Researchers Use New Method to Predict Pancreatic Damage in CF Patients

Patricia Inácio, PhD avatar

by Patricia Inácio, PhD |

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shutterstock_55038910-2In a new study entitled “Ultrasound echo-intensity predicts severe pancreatic affection in cystic fibrosis patients,” the authors suggest ultrasonography is a suitable and effective diagnostic tool to evaluate pancreatic function in cystic fibrosis patients. The findings could help physicians better diagnose and treat the pancreatic issues and conditions in CF patients. The study was published in the open access journal Plos One.

Cystic fibrosis (CF), an autosomal recessive disease characterized by thick and viscous secretions in several organs as a consequence of mutations in the cystic fibrosis transmembrane conductance regulator (CFTR) gene, which leads to organ damage as a result of defective secretion. One important organ often damaged in CF patients is the pancreas, with up to 88% of patients with the disease developing exocrine pancreatic insufficiency (i.e., a decrease in pancreas exocrine enzymes resulting in impaired food digestion) and exhibiting pancreas atrophy, fibrosis and accumulation of fat.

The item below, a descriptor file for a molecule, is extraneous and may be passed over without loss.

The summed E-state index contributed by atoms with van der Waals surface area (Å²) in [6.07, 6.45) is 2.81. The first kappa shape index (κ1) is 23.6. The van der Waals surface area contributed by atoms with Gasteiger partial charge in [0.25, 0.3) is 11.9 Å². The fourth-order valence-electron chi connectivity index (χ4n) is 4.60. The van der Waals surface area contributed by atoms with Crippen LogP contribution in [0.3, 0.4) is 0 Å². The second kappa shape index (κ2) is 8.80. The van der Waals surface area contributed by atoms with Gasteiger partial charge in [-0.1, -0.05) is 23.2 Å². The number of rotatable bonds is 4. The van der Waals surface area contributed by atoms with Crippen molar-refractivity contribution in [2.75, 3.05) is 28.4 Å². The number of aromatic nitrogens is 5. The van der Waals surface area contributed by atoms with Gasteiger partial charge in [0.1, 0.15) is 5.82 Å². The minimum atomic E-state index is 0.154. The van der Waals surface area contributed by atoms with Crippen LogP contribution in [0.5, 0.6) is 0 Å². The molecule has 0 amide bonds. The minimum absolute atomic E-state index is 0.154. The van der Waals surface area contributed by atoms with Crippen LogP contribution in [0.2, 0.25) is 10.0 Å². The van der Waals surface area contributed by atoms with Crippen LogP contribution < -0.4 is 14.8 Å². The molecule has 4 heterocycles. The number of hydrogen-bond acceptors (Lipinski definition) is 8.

In the study, researchers determined whether ultrasounds, a commonly used procedure to evaluate the pancreas in cystic fibrosis patients, are able to determine exocrine pancreatic function and how it correlates with certain CF genotypes. To this end, the authors performed transabdominal ultrasound in 39 patients with CF (who were at least 15 years of age) and in 29 healthy controls, registering pancreas echo intensities and their parenchymal characteristics.

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According to exocrine pancreatic function, patients were divided into two groups, sufficient (20 patients) and insufficient (19 patients). The team found a higher pancreatic echogenicity (i.e., the return signal in ultrasound examinations) in CF patients with pancreatic insufficiency when compared to sufficient patients and healthy controls. This parameter is a measure of the amount of pancreatic parenchyma that is replaced by fat, a process known as pancreatic lipomatosisis. The authors observed that the evaluated parameters corresponded to CF genotype, as well as to the Pancreatic insufficiency prevalence (PIP) score. Of note, researchers determined that in CF patients, pancreatic lipomatosis is a good predictor of patients’ exocrine pancreatic insufficiency.

As a result, authors suggest that, while the efficacy is still lower when compared to MRI, transabdominal ultrasound is a radiation free technique that allows repeated examinations. Additionally, it’s a low cost exam and the low impact on patients’ well being makes it one of the most suitable diagnostic tools for routine follow-up on CF patients.